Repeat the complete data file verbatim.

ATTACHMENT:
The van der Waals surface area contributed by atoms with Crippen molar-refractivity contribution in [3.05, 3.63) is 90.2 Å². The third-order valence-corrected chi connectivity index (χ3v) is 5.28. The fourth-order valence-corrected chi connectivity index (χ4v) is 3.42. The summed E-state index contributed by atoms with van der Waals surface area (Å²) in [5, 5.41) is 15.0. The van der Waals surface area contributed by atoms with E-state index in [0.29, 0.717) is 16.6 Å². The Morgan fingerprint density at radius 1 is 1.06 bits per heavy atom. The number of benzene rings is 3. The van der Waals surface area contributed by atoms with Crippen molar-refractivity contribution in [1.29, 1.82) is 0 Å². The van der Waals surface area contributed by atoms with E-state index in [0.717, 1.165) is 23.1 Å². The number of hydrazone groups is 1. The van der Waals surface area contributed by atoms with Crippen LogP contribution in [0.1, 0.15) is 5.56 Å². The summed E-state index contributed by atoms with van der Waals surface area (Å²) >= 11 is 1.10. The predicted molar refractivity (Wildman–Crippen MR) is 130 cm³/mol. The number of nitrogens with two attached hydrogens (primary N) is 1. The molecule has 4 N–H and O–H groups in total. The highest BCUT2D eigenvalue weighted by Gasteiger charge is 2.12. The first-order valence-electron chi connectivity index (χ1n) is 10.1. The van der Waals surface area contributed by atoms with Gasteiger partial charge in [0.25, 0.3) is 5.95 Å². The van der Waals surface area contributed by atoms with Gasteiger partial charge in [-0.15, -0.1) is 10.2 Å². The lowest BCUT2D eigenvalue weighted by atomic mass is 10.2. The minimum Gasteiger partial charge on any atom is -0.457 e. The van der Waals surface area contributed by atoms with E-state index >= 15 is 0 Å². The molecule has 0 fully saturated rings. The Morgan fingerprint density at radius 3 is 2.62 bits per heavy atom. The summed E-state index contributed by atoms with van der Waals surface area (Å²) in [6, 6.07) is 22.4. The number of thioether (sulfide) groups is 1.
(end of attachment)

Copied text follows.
The van der Waals surface area contributed by atoms with Crippen molar-refractivity contribution in [3.05, 3.63) is 90.2 Å². The third-order valence-corrected chi connectivity index (χ3v) is 5.28. The fourth-order valence-corrected chi connectivity index (χ4v) is 3.42. The summed E-state index contributed by atoms with van der Waals surface area (Å²) in [5, 5.41) is 15.0. The van der Waals surface area contributed by atoms with E-state index in [0.29, 0.717) is 16.6 Å². The Morgan fingerprint density at radius 1 is 1.06 bits per heavy atom. The number of benzene rings is 3. The van der Waals surface area contributed by atoms with Crippen molar-refractivity contribution in [1.29, 1.82) is 0 Å². The van der Waals surface area contributed by atoms with E-state index in [0.717, 1.165) is 23.1 Å². The number of hydrazone groups is 1. The van der Waals surface area contributed by atoms with Crippen LogP contribution in [0.1, 0.15) is 5.56 Å². The summed E-state index contributed by atoms with van der Waals surface area (Å²) >= 11 is 1.10. The predicted molar refractivity (Wildman–Crippen MR) is 130 cm³/mol. The number of nitrogens with two attached hydrogens (primary N) is 1. The molecule has 4 N–H and O–H groups in total. The highest BCUT2D eigenvalue weighted by Gasteiger charge is 2.12. The first-order valence-electron chi connectivity index (χ1n) is 10.1. The van der Waals surface area contributed by atoms with Gasteiger partial charge in [0.25, 0.3) is 5.95 Å². The van der Waals surface area contributed by atoms with Gasteiger partial charge in [-0.15, -0.1) is 10.2 Å². The lowest BCUT2D eigenvalue weighted by atomic mass is 10.2. The minimum Gasteiger partial charge on any atom is -0.457 e. The van der Waals surface area contributed by atoms with E-state index >= 15 is 0 Å². The molecule has 0 fully saturated rings. The Morgan fingerprint density at radius 3 is 2.62 bits per heavy atom. The summed E-state index contributed by atoms with van der Waals surface area (Å²) in [6, 6.07) is 22.4. The number of thioether (sulfide) groups is 1.